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Old 06-27-2020, 06:48 PM   #1
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SUN #11865
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2370-Spongy floor

I bought a 2370 in March. The floor was fine with no soft spots when I checked it out. A couple days ago I noticed a fairly uniform spongy spot in the bathroom, almost like a service port or a mistaken hole cut. Today, I noticed a spongy spot in the kitchen. It is not uniform and seems like rot.

The roof has a small puddling spot by the back corner in the kitchen. There is a sloppy recaulk in the same corner.

The refrigerator vent cover blew off shortly after I bought it. I covered it with plastic it did not appear to be leaking into the camper much. I bought a new cover to install.

Last week, we plugged the camper in and started using the refrigerator. All the electric works well.

I am concerned that the refrigerator drain is leaking into the floor but I think it is more likely that there is old dry rot that walking on the floor has destabilized.

It seems unlikely that the floor would get soft spots in 4 months, regardless of the leak. Water has not been hooked up. Camper does not smell of mold. There are no water spots inside the camper at all.

My questions are:
1. What is the floor framing in the kitchen and bath of the 2370?
2. Is there framing under the sink, counter and stove?
3.Is it safe to use?
4. Other than the roof, what are the possible sources of the leak?
5. Is it possible to repair the floor without removing walls or other stuff?

Thoughts?
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Old 06-28-2020, 10:03 AM   #2
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Quote:
Originally Posted by jakleggs View Post

I am concerned that the refrigerator drain is leaking into the floor but I think it is more likely that there is old dry rot that walking on the floor has destabilized.

It seems unlikely that the floor would get soft spots in 4 months, regardless of the leak. Water has not been hooked up. Camper does not smell of mold. There are no water spots inside the camper at all.

My questions are:
1. What is the floor framing in the kitchen and bath of the 2370?
2. Is there framing under the sink, counter and stove?
3.Is it safe to use?
4. Other than the roof, what are the possible sources of the leak?
5. Is it possible to repair the floor without removing walls or other stuff?
Hi,

I can try and help. You gave us a good start on your problems, but we need more to help better. You may have more than one problem going on.

I agree with you, a known solid floor does not go soggy in 4 months. A prior compromised floor being used may then start to have glue separation in the OSB board of the floor. Or dry rotted wood that gives way when walked on.

There are some ways to help inspect your camper for what damage is in it now and where the water may be come from. First however, we need to know the model year of your T2370? The methods of construction changed over the years.

To your questions first.

1. Pending the year of the camper, the floor frame could be 2 x 2 (1 1/2 x 1/2") floor joists, 2 x 3 (1 1/2 x 2 1/2") floor joists lay down flat on the 3" side or 2 x 3's standing up vertical on the 2" side. Some model years have the floor joists running lengthwise of the camper, newer models have the floor joists running left to right over the top of the frame.

2. Is the framing under the sink, counter stove? All Sunlines that I have seen apart, (back into the late 70's) the main floor system was the same over the entire camper box. Meaning, whatever floor joist setup you have, is the same for the entire camper. They then put the cabinets, fridge, etc on top of the floor.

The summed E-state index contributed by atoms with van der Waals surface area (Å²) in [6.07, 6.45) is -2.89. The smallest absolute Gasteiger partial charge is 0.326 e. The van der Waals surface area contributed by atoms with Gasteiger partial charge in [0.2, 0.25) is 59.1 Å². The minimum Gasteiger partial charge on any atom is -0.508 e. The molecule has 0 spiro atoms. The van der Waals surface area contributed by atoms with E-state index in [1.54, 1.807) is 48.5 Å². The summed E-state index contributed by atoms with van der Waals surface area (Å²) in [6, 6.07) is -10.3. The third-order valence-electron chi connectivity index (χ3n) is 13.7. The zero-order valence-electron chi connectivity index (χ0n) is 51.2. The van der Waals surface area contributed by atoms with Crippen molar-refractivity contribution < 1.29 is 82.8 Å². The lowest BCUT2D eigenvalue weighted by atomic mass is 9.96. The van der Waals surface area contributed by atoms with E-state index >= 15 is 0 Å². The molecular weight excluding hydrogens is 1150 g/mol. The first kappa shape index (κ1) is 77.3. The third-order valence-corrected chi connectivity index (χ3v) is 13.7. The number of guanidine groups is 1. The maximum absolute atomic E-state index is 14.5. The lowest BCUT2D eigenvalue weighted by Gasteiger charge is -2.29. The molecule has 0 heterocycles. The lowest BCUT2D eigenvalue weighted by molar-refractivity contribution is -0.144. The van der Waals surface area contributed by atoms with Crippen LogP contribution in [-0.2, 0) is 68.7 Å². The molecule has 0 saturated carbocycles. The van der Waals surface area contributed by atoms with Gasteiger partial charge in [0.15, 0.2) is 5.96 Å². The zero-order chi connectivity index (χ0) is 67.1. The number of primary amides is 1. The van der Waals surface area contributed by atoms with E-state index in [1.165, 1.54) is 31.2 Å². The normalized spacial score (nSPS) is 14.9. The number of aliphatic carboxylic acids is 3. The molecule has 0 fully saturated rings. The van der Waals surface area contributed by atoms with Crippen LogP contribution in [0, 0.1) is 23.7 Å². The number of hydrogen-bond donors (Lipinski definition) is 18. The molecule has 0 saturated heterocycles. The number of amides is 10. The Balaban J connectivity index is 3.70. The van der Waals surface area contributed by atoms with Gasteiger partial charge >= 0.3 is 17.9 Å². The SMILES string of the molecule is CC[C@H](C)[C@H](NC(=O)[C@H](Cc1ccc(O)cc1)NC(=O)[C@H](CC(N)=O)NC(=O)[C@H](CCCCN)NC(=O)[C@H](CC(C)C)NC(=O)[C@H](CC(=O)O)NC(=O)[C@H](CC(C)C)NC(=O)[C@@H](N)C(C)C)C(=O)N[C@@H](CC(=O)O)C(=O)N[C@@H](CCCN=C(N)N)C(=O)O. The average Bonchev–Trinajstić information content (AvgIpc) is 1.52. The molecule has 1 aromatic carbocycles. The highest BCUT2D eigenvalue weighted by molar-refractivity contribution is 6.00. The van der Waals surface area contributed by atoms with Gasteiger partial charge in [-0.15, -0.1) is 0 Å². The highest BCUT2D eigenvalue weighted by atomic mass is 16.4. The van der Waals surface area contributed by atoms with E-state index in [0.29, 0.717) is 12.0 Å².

3. At this point, we do not know enough about what you have to know if it is safe to use.

4. While the roof is one source of water entry, there are many other places that can leak in water into a camper. Again need to know the model year to get closer on this. Regardless of model year, any penetration into the siding or roof can be a possibility of a leak. Odds are high, you may have more then just one leak. Seeping leaks, small cracks in the sealants can weep in water over a long period of time. Years worth that once it gets in, cannot get out very well and keeps going down by gravity to lower spots and sits and festers into rot. It is common that sometimes you cannot see a water infection "inside" the living space or ever smell moldy/mildew. There is some good news in all this, if you cannot see it or smell it, then the rot is not as advanced as it can be. Once you see it or smell it inside, the rot is well established and most times, still wet.

5. It is possible pending what the water issue is, to repair the floor without removing the walls, but that all "depends" if the walls are solid to start with. If the floor rotted out from a leaking toilet line or water heater, then the walls may still be good, but the floor is bad. That floor system may be able to be fixed without taking the walls apart. If the wet came from a wall or roof leak, then odds are high the walls are rotted as well as the floor and in this case you have to fix both.

We are here to help. This is all fixable if you have some basic woodworking skills and tools to do the work yourself. Many on the forum have done small repairs to total restorations and are willing to share what and how they did it. Just, this larger works does take a good deal of time, but it can be done and sometimes in stages.

The first thing to do at this point, I recommend you work to find out what is good and dry and what is some level of wet. Then you have some idea of what the problem or problems are. And only then, you create a plan on how to fix it, if you are going to fix it, and how you go about taking it apart. We have had many start taking the camper apart before they knew how bad it was and they took it apart the non ideal way at first and later had to rebuild more due to the way they took it apart.

See this post on a moisture meter. These now cost about $45 and a good tool to have. You can scan the floor, the walls, the ceiling, pending the roof material, the roof itself and the bottom plastic cover on the camper if yours has the plastic. You will know before you take much of anything apart how good or bad it may be. Anyone owning a camper or buying a used on, should have one of these. Sooner or later, you will need it. If you get one, we can help more on how to use it on camper inspections.
https://www.sunlineclub.com/forums/f...per-17613.html

There are also some other small investigative ways we can tell you how to inspect for leaks, but I need the year of the camper to know if they will work for yours.

Hope this helps

John

PS, Pictures, if you can post pictures of the roof caulk suspect you found an the roof caulking in general, that is good place to start also. We can tell a lot but what the pics look like what could be going on under the roof.